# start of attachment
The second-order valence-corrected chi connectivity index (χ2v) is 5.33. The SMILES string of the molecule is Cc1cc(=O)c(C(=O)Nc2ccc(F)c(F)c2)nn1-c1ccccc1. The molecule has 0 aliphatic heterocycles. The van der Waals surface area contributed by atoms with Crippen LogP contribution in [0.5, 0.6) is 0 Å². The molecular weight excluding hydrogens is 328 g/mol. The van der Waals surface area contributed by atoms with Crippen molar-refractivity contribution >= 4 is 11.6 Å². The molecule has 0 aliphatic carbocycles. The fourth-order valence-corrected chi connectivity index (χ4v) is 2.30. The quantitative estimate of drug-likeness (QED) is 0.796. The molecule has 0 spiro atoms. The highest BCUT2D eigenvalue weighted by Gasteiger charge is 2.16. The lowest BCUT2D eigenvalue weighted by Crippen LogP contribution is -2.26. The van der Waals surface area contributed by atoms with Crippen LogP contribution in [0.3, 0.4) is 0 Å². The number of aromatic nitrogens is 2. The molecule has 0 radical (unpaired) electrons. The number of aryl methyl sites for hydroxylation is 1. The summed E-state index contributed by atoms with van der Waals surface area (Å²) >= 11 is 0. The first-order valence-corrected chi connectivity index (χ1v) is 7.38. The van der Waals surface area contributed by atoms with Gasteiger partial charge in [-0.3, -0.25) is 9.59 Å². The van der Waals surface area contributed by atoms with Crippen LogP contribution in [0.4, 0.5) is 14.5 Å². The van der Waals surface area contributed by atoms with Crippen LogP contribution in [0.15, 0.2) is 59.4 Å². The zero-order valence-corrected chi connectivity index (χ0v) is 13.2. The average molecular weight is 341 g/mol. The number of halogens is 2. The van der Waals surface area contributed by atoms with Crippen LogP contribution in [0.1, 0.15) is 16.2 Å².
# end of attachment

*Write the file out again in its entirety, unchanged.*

The second-order valence-corrected chi connectivity index (χ2v) is 5.33. The SMILES string of the molecule is Cc1cc(=O)c(C(=O)Nc2ccc(F)c(F)c2)nn1-c1ccccc1. The molecule has 0 aliphatic heterocycles. The van der Waals surface area contributed by atoms with Crippen LogP contribution in [0.5, 0.6) is 0 Å². The molecular weight excluding hydrogens is 328 g/mol. The van der Waals surface area contributed by atoms with Crippen molar-refractivity contribution >= 4 is 11.6 Å². The molecule has 0 aliphatic carbocycles. The fourth-order valence-corrected chi connectivity index (χ4v) is 2.30. The quantitative estimate of drug-likeness (QED) is 0.796. The molecule has 0 spiro atoms. The highest BCUT2D eigenvalue weighted by Gasteiger charge is 2.16. The lowest BCUT2D eigenvalue weighted by Crippen LogP contribution is -2.26. The van der Waals surface area contributed by atoms with Crippen LogP contribution in [0.3, 0.4) is 0 Å². The number of aromatic nitrogens is 2. The molecule has 0 radical (unpaired) electrons. The number of aryl methyl sites for hydroxylation is 1. The summed E-state index contributed by atoms with van der Waals surface area (Å²) >= 11 is 0. The first-order valence-corrected chi connectivity index (χ1v) is 7.38. The van der Waals surface area contributed by atoms with Gasteiger partial charge in [-0.3, -0.25) is 9.59 Å². The van der Waals surface area contributed by atoms with Crippen LogP contribution in [0.4, 0.5) is 14.5 Å². The van der Waals surface area contributed by atoms with Crippen LogP contribution in [0.15, 0.2) is 59.4 Å². The zero-order valence-corrected chi connectivity index (χ0v) is 13.2. The average molecular weight is 341 g/mol. The number of halogens is 2. The van der Waals surface area contributed by atoms with Crippen LogP contribution in [0.1, 0.15) is 16.2 Å².